- They join under the title of « European Cities of Culture in the Year 2000».

- They join under a common symbol.

- The Cities will establish a legal entity.»

In this same document the cities of Avignon, Bergen, Bologna, Brussels, Krakow, Helsinki, Prague, Reykjavik and Saint Jacques de Compostela agreed to cooperate in the following way:

1) Develop several joint projects bringing together all the nine cities; 2) Develop several common projects with the participation of two or more ECC2000; 3) Fostering, supporting and co-ordinating the co-operation between people and cultural organisations/institutions living in the nine ECC2000; 4) Fostering, supporting and co-ordinating the activities of the citizens in order to enrich their everyday life and gathering information about the other cities of culture. A special attention will be paid to children and young people, the new generation of the new millennium.


2.2. Legal status

In March 1998 the nine Cities defined and established legally a non-profit making international association called, “the Association of the nine European Cities of Culture of the year 2000” (Moniteur belge,25.02.1999. Identification number 2615/1999 ) (AECC). This Association was governed by Belgian law which grants legal status to the International Association pursuing Philanthropic, Religious, Scientific, Artistic or Pedagogical aims of the Law of 25.10.1919, modified by the Law of 06.12.1954.

The office had its headquarters in Brussels, where, premises were donated by the city. The Association operated between March 1998 until March 2001.

2.3. The object of the association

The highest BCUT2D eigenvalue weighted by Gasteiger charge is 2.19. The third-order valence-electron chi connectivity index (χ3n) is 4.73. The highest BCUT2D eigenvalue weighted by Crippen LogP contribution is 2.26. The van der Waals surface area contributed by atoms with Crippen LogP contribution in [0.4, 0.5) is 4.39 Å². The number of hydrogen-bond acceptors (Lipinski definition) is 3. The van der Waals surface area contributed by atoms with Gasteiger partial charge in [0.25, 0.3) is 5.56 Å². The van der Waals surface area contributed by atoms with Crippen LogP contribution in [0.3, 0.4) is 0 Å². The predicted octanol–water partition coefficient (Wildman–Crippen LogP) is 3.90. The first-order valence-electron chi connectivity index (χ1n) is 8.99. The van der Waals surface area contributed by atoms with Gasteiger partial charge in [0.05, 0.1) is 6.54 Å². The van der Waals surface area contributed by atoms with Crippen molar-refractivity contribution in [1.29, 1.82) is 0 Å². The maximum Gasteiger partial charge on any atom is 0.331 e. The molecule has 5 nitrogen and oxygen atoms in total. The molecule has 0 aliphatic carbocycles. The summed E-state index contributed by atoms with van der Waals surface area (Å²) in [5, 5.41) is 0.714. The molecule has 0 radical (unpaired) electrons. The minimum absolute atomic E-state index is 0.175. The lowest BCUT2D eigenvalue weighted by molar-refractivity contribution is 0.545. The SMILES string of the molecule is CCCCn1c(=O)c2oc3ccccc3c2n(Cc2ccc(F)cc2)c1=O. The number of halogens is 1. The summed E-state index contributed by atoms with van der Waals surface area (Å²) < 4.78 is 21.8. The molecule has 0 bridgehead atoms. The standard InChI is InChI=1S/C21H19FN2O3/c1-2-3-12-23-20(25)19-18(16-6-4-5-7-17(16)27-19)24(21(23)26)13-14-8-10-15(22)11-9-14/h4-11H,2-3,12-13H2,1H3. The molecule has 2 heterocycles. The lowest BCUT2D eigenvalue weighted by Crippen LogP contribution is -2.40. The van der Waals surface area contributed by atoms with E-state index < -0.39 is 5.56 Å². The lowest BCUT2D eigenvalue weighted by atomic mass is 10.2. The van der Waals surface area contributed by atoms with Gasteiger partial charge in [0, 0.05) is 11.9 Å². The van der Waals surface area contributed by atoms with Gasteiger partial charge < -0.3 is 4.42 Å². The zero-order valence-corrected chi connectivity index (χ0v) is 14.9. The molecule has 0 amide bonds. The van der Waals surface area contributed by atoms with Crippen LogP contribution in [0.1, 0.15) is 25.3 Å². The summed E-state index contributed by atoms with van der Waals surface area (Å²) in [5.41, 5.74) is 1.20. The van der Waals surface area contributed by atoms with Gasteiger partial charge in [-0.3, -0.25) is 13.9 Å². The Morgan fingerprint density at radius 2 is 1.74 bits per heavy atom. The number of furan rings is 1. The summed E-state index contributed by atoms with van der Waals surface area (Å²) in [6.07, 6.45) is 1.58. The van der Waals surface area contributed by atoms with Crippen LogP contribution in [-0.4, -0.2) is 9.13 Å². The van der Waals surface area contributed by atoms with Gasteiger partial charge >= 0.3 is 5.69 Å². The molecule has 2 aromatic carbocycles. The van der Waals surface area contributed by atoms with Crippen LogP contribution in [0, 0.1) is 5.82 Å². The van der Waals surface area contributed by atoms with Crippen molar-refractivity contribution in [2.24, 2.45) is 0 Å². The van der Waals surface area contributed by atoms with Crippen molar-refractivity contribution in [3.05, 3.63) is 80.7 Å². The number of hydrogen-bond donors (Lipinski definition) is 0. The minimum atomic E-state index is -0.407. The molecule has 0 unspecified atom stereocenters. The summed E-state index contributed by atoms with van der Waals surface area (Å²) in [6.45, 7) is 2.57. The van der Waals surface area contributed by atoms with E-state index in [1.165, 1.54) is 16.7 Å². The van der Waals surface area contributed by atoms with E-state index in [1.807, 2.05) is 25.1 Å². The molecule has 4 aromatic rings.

Article 3 of the Statue of the AECC states that: “the main object of the AECC is to help, promote, organise and develop common projects as well as activities that its members will realise in the capacity of European Cities of Culture of the Year 2000, as well as the best and most extended international diffusion of these projects and activities”.

The same articles adds that: “The cities will work to make the culture of every city and country known to each other and to all other peoples of Europe and the whole world. They will be able to act together in the organisation of a European cultural space for the year 2000.

Moreover the Members of the Association agreed that: “The cities will work to make the inhabitants of the cities and the citizens of each country more aware of the culture of other cities. Furthermore, active measures through which the citizens can learn about people and culture of the other cities by themselves without prejudices, will be made possible and gain permanent forms that continue after the cultural Capital year. This cooperation will activate the citizens and support civic democracy. This is a question of processes of development that will start immediately and continue in the new millennium. The activities of the cultural cities are aimed at bringing the peoples of Europe closer to each other by means culture”.

2.4. The AECC Board

The members of the board were the elected Mayors and deputy Mayors of culture of the nine cities with the exception of Bologna, Helsinki and Krakow where the cities were represented respectively by the ECC2000 Office Directors (Helsinki and Krakow) and by the Director of the Municipality Cultural office (Bologna).

The AECC Board held all powers of administration, with the exception of those belonging to the jurisdiction of the General Meeting. The Board held about 20 meetings between 1996 and 2000. The AECC Board members were the following:

- Mayor of Avignon, Mrs. Marie-José Roig